The many facets of chocolate make it a timeless force that strengthens any kitchen repertoire. As a solid bar, its bitter quality works wonders for your dessert's flavor. In powder form, it can serve as the base for an intensely rich chocolate cake. But, when tempered, chocolate is at its highest quality. Tempered chocolate is smooth, shiny, creamy, and has that distinct snap when you break it in half that is to die for.
To temper chocolate is to melt it at controlled temperatures in an attempt to refine it. A quick run-through of the process would be: melt the chocolate, cool it, then reheat it. The first melting phase separates the chocolate molecules, the cooling phase lets the chocolate settle until it forms stable crystals or reaches a lower temperature (wait until it drops to around 82 degrees Fahrenheit), and the reheating phase removes unstable crystals while solidifying the final structure of the chocolate molecules. This work of art is essential to perfecting confectionaries. If you spot chocolate-coated desserts with a solid consistency, smooth texture, and glossy finish, it's likely the result of tempered chocolate.
By contrast, untempered chocolate can be brittle, dull, and soft when you break it, with no hard snap. This results from poor crystallization, whether due to improper temperatures, lack of stirring, the chocolate seizing, or even using the wrong type of chocolate. Indeed, it may help to know the ideal chocolate type for tempering before embarking on this kitchen quest.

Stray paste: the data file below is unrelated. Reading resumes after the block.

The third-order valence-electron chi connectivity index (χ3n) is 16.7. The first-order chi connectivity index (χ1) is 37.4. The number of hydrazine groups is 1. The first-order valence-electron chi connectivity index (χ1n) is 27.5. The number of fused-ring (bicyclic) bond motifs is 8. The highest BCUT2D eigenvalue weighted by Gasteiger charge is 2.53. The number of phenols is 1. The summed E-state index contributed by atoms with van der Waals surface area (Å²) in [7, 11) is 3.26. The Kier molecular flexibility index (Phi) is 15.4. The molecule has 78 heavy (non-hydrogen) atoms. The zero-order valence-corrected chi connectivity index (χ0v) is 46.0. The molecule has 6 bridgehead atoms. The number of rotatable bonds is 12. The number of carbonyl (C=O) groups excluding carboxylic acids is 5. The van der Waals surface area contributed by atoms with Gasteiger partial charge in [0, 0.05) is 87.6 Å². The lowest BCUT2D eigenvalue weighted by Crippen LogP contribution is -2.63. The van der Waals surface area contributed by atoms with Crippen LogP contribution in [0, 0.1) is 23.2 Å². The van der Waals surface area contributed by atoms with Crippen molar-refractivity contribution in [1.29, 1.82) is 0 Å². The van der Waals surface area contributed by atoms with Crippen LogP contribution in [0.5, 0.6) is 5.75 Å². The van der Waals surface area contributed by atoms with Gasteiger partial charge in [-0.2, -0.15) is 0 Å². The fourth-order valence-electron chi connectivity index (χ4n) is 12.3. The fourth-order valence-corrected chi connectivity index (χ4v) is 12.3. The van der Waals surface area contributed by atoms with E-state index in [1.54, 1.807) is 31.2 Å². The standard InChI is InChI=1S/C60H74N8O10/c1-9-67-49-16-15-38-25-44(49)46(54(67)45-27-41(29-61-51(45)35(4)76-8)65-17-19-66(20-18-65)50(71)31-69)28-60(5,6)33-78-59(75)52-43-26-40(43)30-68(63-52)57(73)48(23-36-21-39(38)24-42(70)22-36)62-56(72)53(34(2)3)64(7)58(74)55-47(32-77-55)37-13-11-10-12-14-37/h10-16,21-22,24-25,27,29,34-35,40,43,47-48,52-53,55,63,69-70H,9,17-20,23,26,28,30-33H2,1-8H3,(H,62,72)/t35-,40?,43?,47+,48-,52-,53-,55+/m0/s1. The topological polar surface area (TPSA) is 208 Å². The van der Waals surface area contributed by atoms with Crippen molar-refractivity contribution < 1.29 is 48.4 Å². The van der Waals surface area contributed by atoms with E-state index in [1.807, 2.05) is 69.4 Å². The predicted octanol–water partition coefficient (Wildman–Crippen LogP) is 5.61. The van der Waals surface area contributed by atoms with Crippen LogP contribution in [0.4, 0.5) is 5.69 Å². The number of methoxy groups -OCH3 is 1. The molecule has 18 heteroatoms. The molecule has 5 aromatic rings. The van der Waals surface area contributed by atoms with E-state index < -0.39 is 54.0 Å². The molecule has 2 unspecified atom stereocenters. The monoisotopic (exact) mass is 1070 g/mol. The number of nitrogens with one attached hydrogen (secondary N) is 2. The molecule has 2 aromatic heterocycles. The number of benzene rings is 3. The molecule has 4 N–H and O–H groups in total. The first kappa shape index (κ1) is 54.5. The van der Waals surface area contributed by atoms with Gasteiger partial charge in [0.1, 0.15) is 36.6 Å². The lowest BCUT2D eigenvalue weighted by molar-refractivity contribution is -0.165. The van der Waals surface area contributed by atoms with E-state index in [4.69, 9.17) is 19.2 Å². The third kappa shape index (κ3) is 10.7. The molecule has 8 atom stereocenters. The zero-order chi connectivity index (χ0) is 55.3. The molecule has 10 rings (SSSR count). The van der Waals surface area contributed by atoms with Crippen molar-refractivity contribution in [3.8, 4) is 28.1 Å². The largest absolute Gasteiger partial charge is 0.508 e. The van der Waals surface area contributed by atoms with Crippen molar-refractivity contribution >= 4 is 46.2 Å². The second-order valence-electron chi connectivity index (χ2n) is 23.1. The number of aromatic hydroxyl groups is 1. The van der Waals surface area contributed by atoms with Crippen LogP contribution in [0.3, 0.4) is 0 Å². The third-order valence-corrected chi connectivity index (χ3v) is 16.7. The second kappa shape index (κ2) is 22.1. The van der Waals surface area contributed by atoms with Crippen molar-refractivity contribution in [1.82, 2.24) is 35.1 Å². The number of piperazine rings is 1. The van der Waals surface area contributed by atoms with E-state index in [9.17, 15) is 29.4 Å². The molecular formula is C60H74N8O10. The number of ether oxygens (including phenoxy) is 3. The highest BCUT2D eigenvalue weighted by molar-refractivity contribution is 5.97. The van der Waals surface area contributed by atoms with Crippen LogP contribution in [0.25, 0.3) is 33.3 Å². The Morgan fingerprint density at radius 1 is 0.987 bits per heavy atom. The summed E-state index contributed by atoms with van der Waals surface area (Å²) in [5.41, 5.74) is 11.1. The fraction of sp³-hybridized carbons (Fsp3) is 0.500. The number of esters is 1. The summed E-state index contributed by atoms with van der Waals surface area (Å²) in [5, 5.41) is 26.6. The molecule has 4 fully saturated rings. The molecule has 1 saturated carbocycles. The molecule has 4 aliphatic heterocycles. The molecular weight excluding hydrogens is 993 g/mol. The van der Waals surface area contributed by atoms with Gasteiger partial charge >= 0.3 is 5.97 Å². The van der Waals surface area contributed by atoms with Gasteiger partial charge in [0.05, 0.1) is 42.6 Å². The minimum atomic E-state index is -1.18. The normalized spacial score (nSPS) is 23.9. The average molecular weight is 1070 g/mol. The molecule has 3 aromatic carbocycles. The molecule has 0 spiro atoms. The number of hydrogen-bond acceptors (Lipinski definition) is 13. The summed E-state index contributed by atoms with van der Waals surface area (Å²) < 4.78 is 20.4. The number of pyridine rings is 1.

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Regulating Heat When Tempering Chocolate
The process of tempering heavily depends on temperature changes; it's all in the name. From room to melting temperature, every degree contributes to the success of your final product. As it's tempered, the chocolate forms stable crystals that allow it to hold its shape and stay solid at room temperature. These crystals are a result of melting and cooling points reached throughout the tempering process. And, because the temperatures to which you melt and cool the chocolate are particular, you'll need a thermometer to guide you through the process.
To temper, begin by using a double boiler to melt dark chocolate to at least 105 degrees Fahrenheit. Next, you want to let the chocolate settle or cool by removing it from the boiler and adding more dark chocolate to the bowl. As you stir, check that the chocolate's temperature reaches about 82 degrees Fahrenheit. This is the ideal temperature to form crystals that help the chocolate to thicken enough to temper well.
Finally, return the bowl to the boiler and allow the temperature to rise. Once it reaches about 89 degrees Fahrenheit, you're left with just enough crystals to form a perfect, shiny canvas of melted chocolate to work with. You've now mastered tempering chocolate and can use it for the perfect easter eggs, candy molds, silky fondue, or as a simple drizzle atop your cookies.
Read the original article on Tasting Table.